“We fund these programs when we’re feeling the economy can support them,” said Stanford Law professor Joan Petersilia, who is also the co-director of the Stanford Criminal Justice Center. “When the economy goes, they’re the first things to go. I think that’s what we’re seeing nationally.”
Those who are involved with the program, however, are confident that the government’s investment will more than pay off in the long run, by turning prisoners who cost taxpayers money into productive members of society.
“The people who are in these prison systems right now, if we turned out the majority of people who are in prison who really wanted to change, the economy would change,” said Cain, who counts himself among that number. “Someone who’s been starving won’t turn down a peanut butter and jelly sandwich because it doesn’t have meat in it.”
Petersilia agrees. “Funding these programs makes good economic sense, but most people don’t have a long range way of thinking about it,” she said.
Cain, however, believes that Achieve 180 works not just because of the well-funded support network, but also because its participants are motivated to re-enter society. As someone who has spent much of the past two decades behind bars, Cain said he knows well how easy it is to fall quickly into habits that precipitate a fast return to incarceration.
“I’ve spent a third of my life locked up,” Cain said. He recounted a history of drug abuse, weapons offenses and gang activity, which found him in and out of jail for most of his adult life. His last stint ended in 2009, when he enrolled in Achieve 180.
“This revolving door is a bunch of people who have not got it in their mind that they need to go down a different road,” he insisted. “Either they don’t have the tools, or they don’t want to,”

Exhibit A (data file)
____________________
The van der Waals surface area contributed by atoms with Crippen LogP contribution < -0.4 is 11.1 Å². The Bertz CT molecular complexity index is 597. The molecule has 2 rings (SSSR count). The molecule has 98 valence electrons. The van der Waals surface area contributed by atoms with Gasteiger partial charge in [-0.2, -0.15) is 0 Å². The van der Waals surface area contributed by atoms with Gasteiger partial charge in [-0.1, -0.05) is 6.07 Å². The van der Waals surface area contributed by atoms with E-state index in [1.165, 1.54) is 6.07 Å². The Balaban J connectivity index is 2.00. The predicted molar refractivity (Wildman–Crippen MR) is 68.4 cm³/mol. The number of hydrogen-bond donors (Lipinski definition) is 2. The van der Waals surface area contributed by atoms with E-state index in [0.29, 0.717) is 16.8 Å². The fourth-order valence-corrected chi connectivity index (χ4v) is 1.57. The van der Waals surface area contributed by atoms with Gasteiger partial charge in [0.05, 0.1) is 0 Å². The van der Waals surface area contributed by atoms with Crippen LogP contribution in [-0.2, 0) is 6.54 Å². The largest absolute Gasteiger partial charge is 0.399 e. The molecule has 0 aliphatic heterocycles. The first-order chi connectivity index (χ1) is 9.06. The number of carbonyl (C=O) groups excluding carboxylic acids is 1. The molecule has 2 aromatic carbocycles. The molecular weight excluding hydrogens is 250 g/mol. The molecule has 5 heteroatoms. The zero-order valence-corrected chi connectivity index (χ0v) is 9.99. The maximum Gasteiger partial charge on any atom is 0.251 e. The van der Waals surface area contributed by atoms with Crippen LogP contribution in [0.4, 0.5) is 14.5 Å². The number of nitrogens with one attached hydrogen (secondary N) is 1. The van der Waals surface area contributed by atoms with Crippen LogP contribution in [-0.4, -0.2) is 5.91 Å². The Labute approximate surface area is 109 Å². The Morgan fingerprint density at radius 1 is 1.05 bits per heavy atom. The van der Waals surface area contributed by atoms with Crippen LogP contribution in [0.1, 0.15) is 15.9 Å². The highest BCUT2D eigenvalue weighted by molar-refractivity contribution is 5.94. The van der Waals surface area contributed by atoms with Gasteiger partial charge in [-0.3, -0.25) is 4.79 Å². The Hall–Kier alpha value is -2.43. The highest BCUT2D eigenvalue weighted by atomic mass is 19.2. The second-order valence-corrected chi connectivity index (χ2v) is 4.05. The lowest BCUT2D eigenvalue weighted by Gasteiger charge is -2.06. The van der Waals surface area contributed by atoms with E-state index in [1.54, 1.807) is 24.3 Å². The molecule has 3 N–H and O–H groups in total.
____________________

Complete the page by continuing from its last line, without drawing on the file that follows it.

“Once you eliminate that excuse, the people want to be different, they can do that. Before, it wasn’t like that. They turn you out with a felony, and you’re not trusted. They ask you on every application.”
Cain added that Achieve 180, operated by the Service League of San Mateo County, eliminated that issue. “They say: we’re going to get you a job. We’re going to get you an apartment.”
Cain had no welding skills prior to his release from jail, but Achieve 180 arranged training for him, and, subsequently, helped him get a job. He emphasizes the importance of employers who are open to and accepting of workers like himself with criminal histories but who are trying to reform: a program that sets up its participants with education and work accomplishes little if the graduate’s new supervisor inherently distrusts him or her.
“My boss, he actually let me sit with his son and teach him how to rap. He trusted me with his baby boy,” Cain fondly recalled. He also proudly points out that his employer entrusts him with the care and proper use of thousands of dollars worth of job-related equipment and machinery on a daily basis.
His supervisor at Steel Works, Hindry Hina, is an Iraqi immigrant who has worked with several former inmates, and continues to do so. “James is one of the best guys I’ve seen working in electrical,” Hina said. “I’m very happy with him. He doesn’t bother me. He works like any normal person would.”
The future of programs like Achieve 180 may be uncertain, but the results are unequivocally positive, so far. Standard recidivism statistics are taken over a three-year period, however. Still, even though there is only one year’s worth of data so far for Second Chance initiatives, it seems to be on track to show positive results in the long run.
“All indications are that we’re headed in the right direction,” Kaplan said. “The preliminary response is very good.”